kayakers I had met so far had already completed their journeys and were
heading back home. However, unlike most of pleasure kayakers, my goal
was to experience and photograph the rainforest at a height of
a salmon run, not to enjoy a pleasant trip. I had plenty of time and a
very flexible plan; it was still a go.
Meanwhile, the ferry was staying in Klemtu for several more hours. This
was a wonderful tradition: the local people could come aboard and enjoy
a meal. There were no restaurants in Klemtu.
Queen of Chilliwack docked in Klemtu
With my will to go on
still as strong as it was before, I had moved my luggage to the park
area and went to the band store, just 50m away. It was Sunday and the
store was closed for customers; however, several people were busy
unloading a truck that arrived on the ferry. They had confirmed that
the store did not carry a bear spray or camping gas canisters, and no-one else in Klemtu did. This had
finally clarified my travel direction: no point heading
counter-clockwise into the grizzly country without a bear spray. In
addition, it was likely going to be cloudy/rainy most of the time, so
no views on spectacular mountains. My path was now certain: clockwise via Meyers Passage and into Laredo Inlet, and then
see how the weather would behave. Another implication was that,
without gas canisters, I would have to rely on my wood stove in all
weather: the trip was going to be much more challenging than I initially hoped.
It was already past 4:00pm. There was no sense in trying to leave this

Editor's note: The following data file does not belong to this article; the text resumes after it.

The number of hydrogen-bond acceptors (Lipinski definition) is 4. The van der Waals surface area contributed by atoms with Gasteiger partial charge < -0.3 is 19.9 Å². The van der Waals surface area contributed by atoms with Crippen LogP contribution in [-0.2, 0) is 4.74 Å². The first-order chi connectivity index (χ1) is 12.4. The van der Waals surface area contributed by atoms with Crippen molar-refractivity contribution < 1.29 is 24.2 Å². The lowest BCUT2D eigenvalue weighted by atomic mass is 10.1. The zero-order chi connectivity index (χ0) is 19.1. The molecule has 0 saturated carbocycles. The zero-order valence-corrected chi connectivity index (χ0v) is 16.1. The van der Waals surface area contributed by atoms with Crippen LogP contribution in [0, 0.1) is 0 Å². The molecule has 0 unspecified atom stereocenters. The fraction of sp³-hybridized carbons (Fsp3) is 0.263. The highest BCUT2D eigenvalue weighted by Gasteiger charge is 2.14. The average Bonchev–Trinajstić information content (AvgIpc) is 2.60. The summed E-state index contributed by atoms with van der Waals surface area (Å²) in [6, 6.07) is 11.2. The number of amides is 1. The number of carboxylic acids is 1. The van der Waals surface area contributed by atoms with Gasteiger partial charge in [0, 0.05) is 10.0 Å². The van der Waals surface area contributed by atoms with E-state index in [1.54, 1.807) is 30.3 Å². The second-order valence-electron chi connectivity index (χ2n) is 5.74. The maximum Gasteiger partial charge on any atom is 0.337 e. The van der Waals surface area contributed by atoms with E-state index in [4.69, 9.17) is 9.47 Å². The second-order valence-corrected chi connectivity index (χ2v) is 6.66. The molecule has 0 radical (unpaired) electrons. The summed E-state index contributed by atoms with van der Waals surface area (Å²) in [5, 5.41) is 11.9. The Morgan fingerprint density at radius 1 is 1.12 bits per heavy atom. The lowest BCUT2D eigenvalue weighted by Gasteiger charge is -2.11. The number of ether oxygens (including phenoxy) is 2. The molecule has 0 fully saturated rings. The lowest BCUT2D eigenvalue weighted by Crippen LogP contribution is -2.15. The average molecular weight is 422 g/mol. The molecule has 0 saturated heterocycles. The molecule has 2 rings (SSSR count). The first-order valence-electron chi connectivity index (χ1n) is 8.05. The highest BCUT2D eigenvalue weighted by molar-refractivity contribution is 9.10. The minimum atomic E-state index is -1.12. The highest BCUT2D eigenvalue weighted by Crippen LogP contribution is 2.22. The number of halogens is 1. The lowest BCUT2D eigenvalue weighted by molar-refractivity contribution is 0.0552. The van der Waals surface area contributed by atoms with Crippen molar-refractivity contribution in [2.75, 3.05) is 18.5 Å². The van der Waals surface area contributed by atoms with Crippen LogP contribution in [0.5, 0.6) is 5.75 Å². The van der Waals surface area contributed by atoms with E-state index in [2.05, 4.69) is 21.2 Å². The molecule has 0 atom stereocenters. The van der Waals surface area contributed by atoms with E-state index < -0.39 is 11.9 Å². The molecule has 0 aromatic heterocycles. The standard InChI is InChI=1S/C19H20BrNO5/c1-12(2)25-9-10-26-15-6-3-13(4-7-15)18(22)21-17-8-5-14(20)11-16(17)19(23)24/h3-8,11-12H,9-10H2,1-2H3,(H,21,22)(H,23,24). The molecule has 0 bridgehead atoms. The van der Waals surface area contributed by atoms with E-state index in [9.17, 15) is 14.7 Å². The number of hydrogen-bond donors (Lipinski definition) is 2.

afternoon: I would have needed several hours to get my kayak ready for
a departure. According to the guidebook, the closest campsite was at
least a couple of paddling hours away. I was not keen on navigating
unfamiliar waters in dark. I had pitched my tent covering it and all my
luggage with a large tarp, and used a pause in the drizzle to
explore the harbour. First, I needed to find a good place to launch my
kayak tomorrow. Soon, I had located a suitable area, covered with fish
Discarded Halibut, Klemtu
Discarded Salmon, Klemtu
Fresh large chunks of
halibut and salmon carcases were scattered all over the area. It was
interesting that only choice pieces had been removed from the fish.
Lots of meat was still there. I had learned later that leaving the fish
on the shore was an offering to the wildlife to come and share the
bounty. Indeed, a couple of ravens were already busy working on halibut.
Ravens with Discarded Halibut, Klemtu
With the launch area located, I headed along the shore to a nearby
pier, to get a better view and photograph salmon jumping all over the
Jumping Salmon, Klemtu
On the pier, I had found two young men fishing. One was unsuccessful --
he had offered me his fishing gear to try. Had to decline -- I wanted
to photograph. Another fisherman had had more luck and a bucket full of
dog salmon to prove it.
Catch of Klemtu Fisherman
It was time for
the ferry to depart. Despite my bravado, I had mixed feelings:
would the warning I got earlier turn into a prophesy? Bad thoughts
aside, I had photographed the ferry sailing away, past the First
Nation's Big House.
Queen of Chilliwack Leaving Klemtu
Back to my camp for a
dinner: a bagel with cheese, and an apple. Then, at the visitor office,
I had filled my water bottles with 20 litres of potable water: this was
as much as I could fit in my kayak, considering that I was also
starting with five weeks of food. It was getting dark: time to
go to bed; I had set my alarm for 5:00am.
Overnighting in Klemtu